I was looking at An Emergent Manifesto of Hope in a bookstore the other day, wondering if it would turn out to be one of those must-read books within the emerging church conversation. I mean, anything billed as a “Manifesto of Hope” must be a good thing. Still, it’s a capital-E Emergent thing, and I do tire of the brand a little… I’d rather be talking about missional themes. Steve Taylor is taking a closer look at the book — he says,
It includes the following quote from Brian McLaren: “So I am hereby giving notice that I’m not interested in arguing with anyone about modernity and postmodernity, but I would very much like to engage in honest conversation about colonialism and postcolonialism.” (143).
Well said Brian. One of 25 chapters, written by 25 different authors. Oh. All American. Yahoo. 25 American voices starting an “honest conversation about colonialism and postcolonialism.”
I continue to have an issue with the Americanization of the emerging church conversation. I mostly ignore it… but for the Americans in the conversation (on this or on missional themes), it’s rather like sleeping with an elephant. They don’t mean to steal all the covers, and they don’t even realize they’re doing it. They just don’t know how their relative size impacts those around them. I love to dialogue with the American folk, and their insights are valuable of course… but there are times when ethnocentricity creeps in, or when they just don’t understand that they are the elephant in the room.
To be fair, there’s a good discussion following Steve’s post, in which Doug Pagitt thoughtfully responds,
Hey Steve, we have worked hard to keep the Emergent convervation [sic] from the US about the US – As you know the other expressions in other countries come under the name Amahoro.
So when we in the US are speaking of the Emergent US we are not supposing to speak for the entire world, and ave worked hard to not do so. This book was a collective effort of the network in the US, that is why the authors are from the US.
And as you know from the book, the entire thing is not about colonialism – that was Brian’s contribution and a good one. So, this is not a book about colonialism, but about hope from a certain network of people – from a former colony.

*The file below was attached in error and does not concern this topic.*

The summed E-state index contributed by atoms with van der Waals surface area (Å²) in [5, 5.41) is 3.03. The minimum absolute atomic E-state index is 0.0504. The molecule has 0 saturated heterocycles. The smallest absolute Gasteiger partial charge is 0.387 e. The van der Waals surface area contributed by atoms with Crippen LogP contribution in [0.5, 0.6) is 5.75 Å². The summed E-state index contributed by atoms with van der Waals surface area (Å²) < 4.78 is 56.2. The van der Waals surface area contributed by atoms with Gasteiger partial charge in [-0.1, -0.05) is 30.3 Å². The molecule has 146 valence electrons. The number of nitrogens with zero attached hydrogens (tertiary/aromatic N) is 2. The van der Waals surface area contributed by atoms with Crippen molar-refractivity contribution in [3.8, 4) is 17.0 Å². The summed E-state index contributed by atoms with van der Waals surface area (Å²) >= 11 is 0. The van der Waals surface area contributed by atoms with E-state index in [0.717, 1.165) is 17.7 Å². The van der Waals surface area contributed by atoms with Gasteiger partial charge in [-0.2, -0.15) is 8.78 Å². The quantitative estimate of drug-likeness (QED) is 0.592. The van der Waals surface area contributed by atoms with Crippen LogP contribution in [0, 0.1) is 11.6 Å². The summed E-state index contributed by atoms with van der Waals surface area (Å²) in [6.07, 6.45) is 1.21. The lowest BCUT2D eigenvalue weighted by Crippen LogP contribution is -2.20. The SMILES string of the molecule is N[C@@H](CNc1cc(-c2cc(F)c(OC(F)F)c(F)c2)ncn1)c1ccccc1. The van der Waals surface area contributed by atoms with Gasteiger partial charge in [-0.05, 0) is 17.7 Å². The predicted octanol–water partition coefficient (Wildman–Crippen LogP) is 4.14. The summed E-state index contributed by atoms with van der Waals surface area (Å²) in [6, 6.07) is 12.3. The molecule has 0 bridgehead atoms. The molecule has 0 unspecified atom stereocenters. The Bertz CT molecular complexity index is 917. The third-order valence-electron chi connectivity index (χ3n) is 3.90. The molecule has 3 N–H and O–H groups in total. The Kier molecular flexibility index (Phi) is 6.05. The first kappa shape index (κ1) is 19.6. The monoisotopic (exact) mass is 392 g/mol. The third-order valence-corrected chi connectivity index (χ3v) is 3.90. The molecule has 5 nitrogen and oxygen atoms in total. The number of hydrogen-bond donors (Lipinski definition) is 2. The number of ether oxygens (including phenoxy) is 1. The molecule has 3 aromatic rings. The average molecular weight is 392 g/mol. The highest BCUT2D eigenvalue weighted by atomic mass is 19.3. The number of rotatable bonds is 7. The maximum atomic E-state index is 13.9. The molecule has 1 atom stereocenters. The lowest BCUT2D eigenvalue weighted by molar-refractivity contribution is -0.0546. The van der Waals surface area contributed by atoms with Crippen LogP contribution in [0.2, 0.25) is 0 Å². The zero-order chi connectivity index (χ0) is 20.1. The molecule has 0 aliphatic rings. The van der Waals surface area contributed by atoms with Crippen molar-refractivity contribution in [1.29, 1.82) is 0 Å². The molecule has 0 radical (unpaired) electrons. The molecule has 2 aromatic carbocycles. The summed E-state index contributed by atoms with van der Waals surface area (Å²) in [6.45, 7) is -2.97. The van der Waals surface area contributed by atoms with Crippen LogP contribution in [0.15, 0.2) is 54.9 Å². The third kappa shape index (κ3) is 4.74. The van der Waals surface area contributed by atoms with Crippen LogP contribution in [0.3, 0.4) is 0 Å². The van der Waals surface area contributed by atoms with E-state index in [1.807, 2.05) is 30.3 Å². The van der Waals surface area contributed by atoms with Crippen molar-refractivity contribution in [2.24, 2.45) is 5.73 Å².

Doug’s point is appropriate, but I think it’s also an example of the elephant not realizing how it impacts others when they roll over in bed. As I said, they don’t mean to do it, they just don’t realize it. And I’m still interested in reading the book.
I picked up the book last week and have been slowly working my way through it. Some chapters are seriously better than others. I haven’t read all of the offerings yet, but I’m appreciating what I’ve encountered so far.
Even though it is Emergent the whole point of it is to be missional. Most of the chapters explore how the authors are being missional in their own context. Its all intertwined.
I fully agree that there needs to be more voices heard. Many of us have been arguing that the voice of women has been unheard in Emergent and this book is the first to make a step in the direction of valuing that voice. Within the American context, it is a very diverse book. At this point, I’m more inclined to celebrate what it is doing and not invalidate the voices that are present by complaining that they aren’t diverse enough. I’m not going to say that the new monastics or cultural creatives aren’t missional or aren’t worthy to read about just because they are American.